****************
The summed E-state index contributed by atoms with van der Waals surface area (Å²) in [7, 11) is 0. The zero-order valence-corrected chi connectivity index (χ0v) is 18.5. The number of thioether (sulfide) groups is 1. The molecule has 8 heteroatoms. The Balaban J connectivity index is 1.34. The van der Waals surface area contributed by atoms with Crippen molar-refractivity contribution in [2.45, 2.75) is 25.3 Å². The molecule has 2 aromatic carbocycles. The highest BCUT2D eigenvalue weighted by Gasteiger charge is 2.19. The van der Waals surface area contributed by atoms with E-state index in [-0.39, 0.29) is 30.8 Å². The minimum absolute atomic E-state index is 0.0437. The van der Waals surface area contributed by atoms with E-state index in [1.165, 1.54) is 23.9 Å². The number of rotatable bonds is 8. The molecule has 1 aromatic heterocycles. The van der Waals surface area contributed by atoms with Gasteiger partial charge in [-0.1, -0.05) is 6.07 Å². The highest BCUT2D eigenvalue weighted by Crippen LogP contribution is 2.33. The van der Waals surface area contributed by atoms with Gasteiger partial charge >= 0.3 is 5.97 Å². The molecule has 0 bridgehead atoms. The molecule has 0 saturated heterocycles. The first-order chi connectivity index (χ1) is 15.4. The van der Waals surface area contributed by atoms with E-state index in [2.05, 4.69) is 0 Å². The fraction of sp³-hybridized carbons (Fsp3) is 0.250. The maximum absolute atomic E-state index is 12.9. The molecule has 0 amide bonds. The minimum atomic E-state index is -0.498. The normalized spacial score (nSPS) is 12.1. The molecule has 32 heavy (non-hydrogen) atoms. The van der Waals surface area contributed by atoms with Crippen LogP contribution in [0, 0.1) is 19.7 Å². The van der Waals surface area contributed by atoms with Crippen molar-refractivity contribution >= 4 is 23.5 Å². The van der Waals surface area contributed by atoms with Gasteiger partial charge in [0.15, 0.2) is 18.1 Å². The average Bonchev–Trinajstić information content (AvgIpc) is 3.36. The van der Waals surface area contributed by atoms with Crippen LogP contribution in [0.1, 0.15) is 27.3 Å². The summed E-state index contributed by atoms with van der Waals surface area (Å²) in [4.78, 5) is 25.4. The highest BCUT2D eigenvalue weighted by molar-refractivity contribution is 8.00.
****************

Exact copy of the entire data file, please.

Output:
The summed E-state index contributed by atoms with van der Waals surface area (Å²) in [7, 11) is 0. The zero-order valence-corrected chi connectivity index (χ0v) is 18.5. The number of thioether (sulfide) groups is 1. The molecule has 8 heteroatoms. The Balaban J connectivity index is 1.34. The van der Waals surface area contributed by atoms with Crippen molar-refractivity contribution in [2.45, 2.75) is 25.3 Å². The molecule has 2 aromatic carbocycles. The highest BCUT2D eigenvalue weighted by Gasteiger charge is 2.19. The van der Waals surface area contributed by atoms with E-state index in [-0.39, 0.29) is 30.8 Å². The minimum absolute atomic E-state index is 0.0437. The van der Waals surface area contributed by atoms with E-state index in [1.165, 1.54) is 23.9 Å². The number of rotatable bonds is 8. The molecule has 1 aromatic heterocycles. The van der Waals surface area contributed by atoms with Gasteiger partial charge in [-0.1, -0.05) is 6.07 Å². The highest BCUT2D eigenvalue weighted by Crippen LogP contribution is 2.33. The van der Waals surface area contributed by atoms with Gasteiger partial charge >= 0.3 is 5.97 Å². The molecule has 0 bridgehead atoms. The molecule has 0 saturated heterocycles. The first-order chi connectivity index (χ1) is 15.4. The van der Waals surface area contributed by atoms with E-state index in [2.05, 4.69) is 0 Å². The fraction of sp³-hybridized carbons (Fsp3) is 0.250. The maximum absolute atomic E-state index is 12.9. The molecule has 0 amide bonds. The minimum atomic E-state index is -0.498. The normalized spacial score (nSPS) is 12.1. The molecule has 32 heavy (non-hydrogen) atoms. The van der Waals surface area contributed by atoms with Crippen LogP contribution in [0, 0.1) is 19.7 Å². The van der Waals surface area contributed by atoms with Crippen molar-refractivity contribution >= 4 is 23.5 Å². The van der Waals surface area contributed by atoms with Gasteiger partial charge in [0.15, 0.2) is 18.1 Å². The average Bonchev–Trinajstić information content (AvgIpc) is 3.36. The van der Waals surface area contributed by atoms with Crippen LogP contribution in [0.1, 0.15) is 27.3 Å². The summed E-state index contributed by atoms with van der Waals surface area (Å²) in [4.78, 5) is 25.4. The highest BCUT2D eigenvalue weighted by molar-refractivity contribution is 8.00.